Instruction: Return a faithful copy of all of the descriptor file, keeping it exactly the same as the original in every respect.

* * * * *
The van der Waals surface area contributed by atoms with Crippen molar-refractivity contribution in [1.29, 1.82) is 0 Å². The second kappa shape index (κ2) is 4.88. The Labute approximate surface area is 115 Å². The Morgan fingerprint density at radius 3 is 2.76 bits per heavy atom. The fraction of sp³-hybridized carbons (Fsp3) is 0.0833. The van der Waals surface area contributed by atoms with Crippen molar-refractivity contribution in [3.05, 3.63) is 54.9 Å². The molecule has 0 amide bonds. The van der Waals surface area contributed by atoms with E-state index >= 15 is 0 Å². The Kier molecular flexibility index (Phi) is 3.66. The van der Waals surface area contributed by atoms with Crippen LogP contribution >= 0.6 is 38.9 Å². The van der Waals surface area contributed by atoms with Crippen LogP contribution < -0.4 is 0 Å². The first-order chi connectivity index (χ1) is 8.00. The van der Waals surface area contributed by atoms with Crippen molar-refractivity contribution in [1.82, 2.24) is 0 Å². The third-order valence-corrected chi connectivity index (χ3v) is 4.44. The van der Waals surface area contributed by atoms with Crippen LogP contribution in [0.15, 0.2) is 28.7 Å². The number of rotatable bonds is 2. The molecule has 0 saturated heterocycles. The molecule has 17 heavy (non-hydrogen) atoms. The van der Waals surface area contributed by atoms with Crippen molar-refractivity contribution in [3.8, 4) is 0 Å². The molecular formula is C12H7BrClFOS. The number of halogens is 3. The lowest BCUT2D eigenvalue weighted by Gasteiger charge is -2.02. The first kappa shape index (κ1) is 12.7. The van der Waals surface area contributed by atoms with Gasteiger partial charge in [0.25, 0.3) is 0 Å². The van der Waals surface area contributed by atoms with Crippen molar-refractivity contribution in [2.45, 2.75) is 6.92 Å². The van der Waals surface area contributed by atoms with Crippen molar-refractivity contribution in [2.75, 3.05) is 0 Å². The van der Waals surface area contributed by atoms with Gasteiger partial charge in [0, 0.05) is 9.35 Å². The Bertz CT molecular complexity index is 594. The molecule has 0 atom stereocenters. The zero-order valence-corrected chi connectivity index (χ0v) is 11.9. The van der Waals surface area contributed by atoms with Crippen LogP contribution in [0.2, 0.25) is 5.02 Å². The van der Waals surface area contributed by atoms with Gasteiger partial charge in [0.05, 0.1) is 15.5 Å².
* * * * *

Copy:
The van der Waals surface area contributed by atoms with Crippen molar-refractivity contribution in [1.29, 1.82) is 0 Å². The second kappa shape index (κ2) is 4.88. The Labute approximate surface area is 115 Å². The Morgan fingerprint density at radius 3 is 2.76 bits per heavy atom. The fraction of sp³-hybridized carbons (Fsp3) is 0.0833. The van der Waals surface area contributed by atoms with Crippen molar-refractivity contribution in [3.05, 3.63) is 54.9 Å². The molecule has 0 amide bonds. The van der Waals surface area contributed by atoms with E-state index >= 15 is 0 Å². The Kier molecular flexibility index (Phi) is 3.66. The van der Waals surface area contributed by atoms with Crippen LogP contribution >= 0.6 is 38.9 Å². The van der Waals surface area contributed by atoms with Crippen LogP contribution < -0.4 is 0 Å². The first-order chi connectivity index (χ1) is 8.00. The van der Waals surface area contributed by atoms with Crippen molar-refractivity contribution in [1.82, 2.24) is 0 Å². The third-order valence-corrected chi connectivity index (χ3v) is 4.44. The van der Waals surface area contributed by atoms with Crippen LogP contribution in [0.15, 0.2) is 28.7 Å². The number of rotatable bonds is 2. The molecule has 0 saturated heterocycles. The molecule has 17 heavy (non-hydrogen) atoms. The van der Waals surface area contributed by atoms with Crippen molar-refractivity contribution in [3.8, 4) is 0 Å². The molecular formula is C12H7BrClFOS. The number of halogens is 3. The lowest BCUT2D eigenvalue weighted by Gasteiger charge is -2.02. The first kappa shape index (κ1) is 12.7. The van der Waals surface area contributed by atoms with Gasteiger partial charge in [0.25, 0.3) is 0 Å². The van der Waals surface area contributed by atoms with Crippen molar-refractivity contribution in [2.45, 2.75) is 6.92 Å². The van der Waals surface area contributed by atoms with Crippen molar-refractivity contribution in [2.75, 3.05) is 0 Å². The van der Waals surface area contributed by atoms with Gasteiger partial charge in [0, 0.05) is 9.35 Å². The Bertz CT molecular complexity index is 594. The molecule has 0 atom stereocenters. The zero-order valence-corrected chi connectivity index (χ0v) is 11.9. The van der Waals surface area contributed by atoms with Crippen LogP contribution in [0.2, 0.25) is 5.02 Å². The van der Waals surface area contributed by atoms with Gasteiger partial charge in [0.05, 0.1) is 15.5 Å².